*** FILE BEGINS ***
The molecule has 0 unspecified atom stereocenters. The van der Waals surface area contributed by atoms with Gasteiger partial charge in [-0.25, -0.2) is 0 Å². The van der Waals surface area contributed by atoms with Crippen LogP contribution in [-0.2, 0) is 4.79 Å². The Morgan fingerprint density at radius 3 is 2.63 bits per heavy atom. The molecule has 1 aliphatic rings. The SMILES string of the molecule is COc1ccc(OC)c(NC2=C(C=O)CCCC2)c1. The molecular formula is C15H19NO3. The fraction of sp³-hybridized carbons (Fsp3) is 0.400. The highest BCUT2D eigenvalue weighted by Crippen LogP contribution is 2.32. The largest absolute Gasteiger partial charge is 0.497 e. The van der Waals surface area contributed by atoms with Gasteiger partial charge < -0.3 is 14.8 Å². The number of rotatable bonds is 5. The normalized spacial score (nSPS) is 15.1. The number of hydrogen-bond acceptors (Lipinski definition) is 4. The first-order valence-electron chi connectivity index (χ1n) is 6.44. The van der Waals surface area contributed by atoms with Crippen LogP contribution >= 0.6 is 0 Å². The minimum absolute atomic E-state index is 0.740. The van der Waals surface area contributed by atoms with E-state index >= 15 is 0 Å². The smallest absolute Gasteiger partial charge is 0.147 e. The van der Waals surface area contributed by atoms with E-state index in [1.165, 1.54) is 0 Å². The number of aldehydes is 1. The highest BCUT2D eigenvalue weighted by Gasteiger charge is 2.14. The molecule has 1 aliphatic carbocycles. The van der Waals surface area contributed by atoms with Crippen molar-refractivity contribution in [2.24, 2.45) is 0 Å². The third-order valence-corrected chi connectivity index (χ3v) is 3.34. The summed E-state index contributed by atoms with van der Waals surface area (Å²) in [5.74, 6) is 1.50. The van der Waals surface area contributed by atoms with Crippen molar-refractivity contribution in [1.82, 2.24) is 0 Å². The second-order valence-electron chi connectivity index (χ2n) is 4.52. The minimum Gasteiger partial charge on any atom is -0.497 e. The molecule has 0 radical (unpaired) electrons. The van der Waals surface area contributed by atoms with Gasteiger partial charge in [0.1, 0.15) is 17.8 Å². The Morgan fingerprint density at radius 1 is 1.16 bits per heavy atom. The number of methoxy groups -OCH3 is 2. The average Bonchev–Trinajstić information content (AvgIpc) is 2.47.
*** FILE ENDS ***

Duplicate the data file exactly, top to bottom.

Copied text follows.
The molecule has 0 unspecified atom stereocenters. The van der Waals surface area contributed by atoms with Gasteiger partial charge in [-0.25, -0.2) is 0 Å². The van der Waals surface area contributed by atoms with Crippen LogP contribution in [-0.2, 0) is 4.79 Å². The Morgan fingerprint density at radius 3 is 2.63 bits per heavy atom. The molecule has 1 aliphatic rings. The SMILES string of the molecule is COc1ccc(OC)c(NC2=C(C=O)CCCC2)c1. The molecular formula is C15H19NO3. The fraction of sp³-hybridized carbons (Fsp3) is 0.400. The highest BCUT2D eigenvalue weighted by Crippen LogP contribution is 2.32. The largest absolute Gasteiger partial charge is 0.497 e. The van der Waals surface area contributed by atoms with Gasteiger partial charge < -0.3 is 14.8 Å². The number of rotatable bonds is 5. The normalized spacial score (nSPS) is 15.1. The number of hydrogen-bond acceptors (Lipinski definition) is 4. The first-order valence-electron chi connectivity index (χ1n) is 6.44. The van der Waals surface area contributed by atoms with Crippen LogP contribution >= 0.6 is 0 Å². The minimum absolute atomic E-state index is 0.740. The van der Waals surface area contributed by atoms with E-state index >= 15 is 0 Å². The smallest absolute Gasteiger partial charge is 0.147 e. The van der Waals surface area contributed by atoms with E-state index in [1.165, 1.54) is 0 Å². The number of aldehydes is 1. The highest BCUT2D eigenvalue weighted by Gasteiger charge is 2.14. The molecule has 1 aliphatic carbocycles. The van der Waals surface area contributed by atoms with Crippen molar-refractivity contribution in [2.24, 2.45) is 0 Å². The third-order valence-corrected chi connectivity index (χ3v) is 3.34. The summed E-state index contributed by atoms with van der Waals surface area (Å²) in [5.74, 6) is 1.50. The van der Waals surface area contributed by atoms with Crippen molar-refractivity contribution in [1.82, 2.24) is 0 Å². The second-order valence-electron chi connectivity index (χ2n) is 4.52. The minimum Gasteiger partial charge on any atom is -0.497 e. The molecule has 0 radical (unpaired) electrons. The van der Waals surface area contributed by atoms with Gasteiger partial charge in [0.1, 0.15) is 17.8 Å². The Morgan fingerprint density at radius 1 is 1.16 bits per heavy atom. The number of methoxy groups -OCH3 is 2. The average Bonchev–Trinajstić information content (AvgIpc) is 2.47.